Saturday, September 29, 2012

The Traditional Airport Post

Some observations and events at the airport this week:

If only it was a Sopwith Camel.
1. I saw a "therapy dog" getting screened by the TSA. In defense of the TSA, the dog looked a little sketchy to me. I think it was the camouflage. 

2. The Naked Scanner suddenly needed to "recalibrate" when I stepped inside and put my hands over my head. Is this a comment about my weight, Naked Scanner? Fine. I'll just go back to my old friend the Metal Detector. 

Friday, September 28, 2012

Friday Flashback: Mahna mahna

I vividly remember watching this at my grandparents' house when I was staying with them for a couple weeks in the summer. I was laughing like crazy and my grandfather kept saying, "Why does he keep saying phenomena?"

Thursday, September 27, 2012

Movement Day, NYC

Today I'm in New York City for Movement Day, where I'll be speaking along with Tim Keller, Luis Palau, Richard Stearns and people like that.

Actually, they are plenary speakers, and I am speaking in an interactive track. So if you want a signed copy of every Tim Keller book, I cannot guarantee that I can provide it.

My topic relates to talking to people in the Millennial generation about Jesus.

I'm certain we will have a fun time during this conversation, and I'm looking forward to the conference. So, if you're in NYC and wishing you had a conference to come hang out at today, drop on by.

P.S. This is pretty much the only context in which I hear the word "plenary" used.

Wednesday, September 26, 2012

Guest post and giveaway from Morgan Keyes, author of Darkbeast!


Today's guest post comes from Morgan Keyes, author of Darkbeast. Be sure to leave a comment and get entered for a chance to win a free copy of Darkbeast!

Many thanks to Matt for allowing me to visit and tell you about my middle grade fantasy novel, Darkbeast.  Due to the generosity of my publisher, Simon & Schuster, I will give away a copy of Darkbeast to one commenter chosen at random from all the comments made to this post by 11:59 p.m. EDT tonight.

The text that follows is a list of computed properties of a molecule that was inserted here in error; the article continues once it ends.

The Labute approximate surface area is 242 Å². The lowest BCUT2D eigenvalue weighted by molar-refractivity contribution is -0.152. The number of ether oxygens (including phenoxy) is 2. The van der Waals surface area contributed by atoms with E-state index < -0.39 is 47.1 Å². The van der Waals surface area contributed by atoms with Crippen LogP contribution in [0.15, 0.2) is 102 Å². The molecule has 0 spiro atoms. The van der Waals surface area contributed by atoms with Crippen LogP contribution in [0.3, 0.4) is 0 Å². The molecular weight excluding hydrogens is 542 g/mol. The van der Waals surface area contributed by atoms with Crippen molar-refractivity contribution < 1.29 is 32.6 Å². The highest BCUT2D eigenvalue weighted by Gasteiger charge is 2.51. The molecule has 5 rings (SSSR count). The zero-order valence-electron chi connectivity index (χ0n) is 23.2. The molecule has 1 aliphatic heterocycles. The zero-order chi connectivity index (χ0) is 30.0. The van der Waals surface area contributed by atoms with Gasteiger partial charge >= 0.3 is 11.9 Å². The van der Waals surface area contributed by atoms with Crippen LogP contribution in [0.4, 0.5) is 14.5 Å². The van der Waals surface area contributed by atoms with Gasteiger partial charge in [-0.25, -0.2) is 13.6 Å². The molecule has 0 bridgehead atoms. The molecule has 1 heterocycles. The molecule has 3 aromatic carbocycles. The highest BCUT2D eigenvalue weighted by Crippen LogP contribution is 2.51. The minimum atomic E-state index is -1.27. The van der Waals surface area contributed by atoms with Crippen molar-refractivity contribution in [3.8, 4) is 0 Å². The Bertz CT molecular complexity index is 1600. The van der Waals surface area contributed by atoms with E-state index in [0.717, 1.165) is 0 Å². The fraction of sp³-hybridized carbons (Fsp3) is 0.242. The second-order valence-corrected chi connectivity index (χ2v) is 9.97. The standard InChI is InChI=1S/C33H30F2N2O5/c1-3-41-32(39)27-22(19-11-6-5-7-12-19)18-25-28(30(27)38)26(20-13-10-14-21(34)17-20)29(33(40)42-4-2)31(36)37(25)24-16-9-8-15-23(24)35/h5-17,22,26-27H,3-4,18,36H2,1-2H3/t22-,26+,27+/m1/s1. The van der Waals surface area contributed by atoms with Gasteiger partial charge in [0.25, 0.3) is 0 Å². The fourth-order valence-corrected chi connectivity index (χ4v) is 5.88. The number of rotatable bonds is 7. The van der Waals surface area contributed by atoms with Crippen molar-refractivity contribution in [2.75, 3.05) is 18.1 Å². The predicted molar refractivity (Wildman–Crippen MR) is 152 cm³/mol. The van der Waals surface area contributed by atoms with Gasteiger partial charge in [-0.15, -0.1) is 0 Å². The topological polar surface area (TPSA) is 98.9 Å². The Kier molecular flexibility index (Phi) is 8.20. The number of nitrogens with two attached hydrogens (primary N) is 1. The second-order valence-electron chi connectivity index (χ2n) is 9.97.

In Darkbeast, twelve-year-old Keara runs away from home rather than sacrifice Caw, the raven darkbeast that she has been magically bound to all her life.  Pursued by Inquisitors who would punish her for heresy, Keara joins a performing troupe of Travelers and tries to find a safe haven for herself and her companion.

Even at a glance, Matt's The Sword of Six Worlds and my Darkbeast have something in common:  They both have young heroines who are the focus of the story.  (Okay, they also both have animal companions, but that's the subject of another post.)

I offered to write a blog post about female main characters and how they shape books for young people.  And then, I stared at my computer screen.  I got up and ate a snack.  I stared some more.  I walked around the block.  I stared for a while longer.

I started to write a few different blog posts.  But time after time, I came back to a simple reality:  Keara isn't special in Darkbeast because she's female.

Keara challenges many of her society's basic assumptions.  The first section of the novel is called "Rebellion", and Keara rebels against just about everyone – her mother, the Primate's tax collector, the priest of the god of darkbeasts… 

But Keara's rebellion isn't based on the fact that she has two X chromosomes.  It's not because she likes pink and purple and rainbows and glitter.  (Her favorite color is a strong, true red, and neither rainbows nor glitter make it into the pages of the novel.)  It's not because she primps and preens in front of a mirror, or dreams of the prince she'll marry some day, or idealizes the children she'll eventually give birth to.

Keara doesn't match any stereotype of a girl, at least one from our rather gender-driven society.  (As an aside, there was recently much Web-based merriment over Bic pens "For Her" – pink, glittery pens intended for women, but satirized by all.  Keara would have been first in line to write a snarky review over such a ridiculously gender-defined product.)

If Keara isn't a "girly" girl, then, what is she?  And how does she drive the story of Darkbeast

First, she's loyal. 

Second, she's brave.

Third, she's clever.

Loyal, brave, and clever.  Girls can be all those things.  So can boys.  In fact, Keara has friends who are male and friends who are female.  (There are no romantic relationships in my middle grade novel, so many gender-based complications are beyond the scope of my story.)

So.  I'm letting Matt down here.  I'm not really writing a blog post about female characters and how they carry the weight of a story in special ways.  Can you help me out?  What are your favorite middle grade or young adult novels with a female main character?  Bonus points if that character's gender actually matters to the theme and plot of the book!

Morgan can be found online at: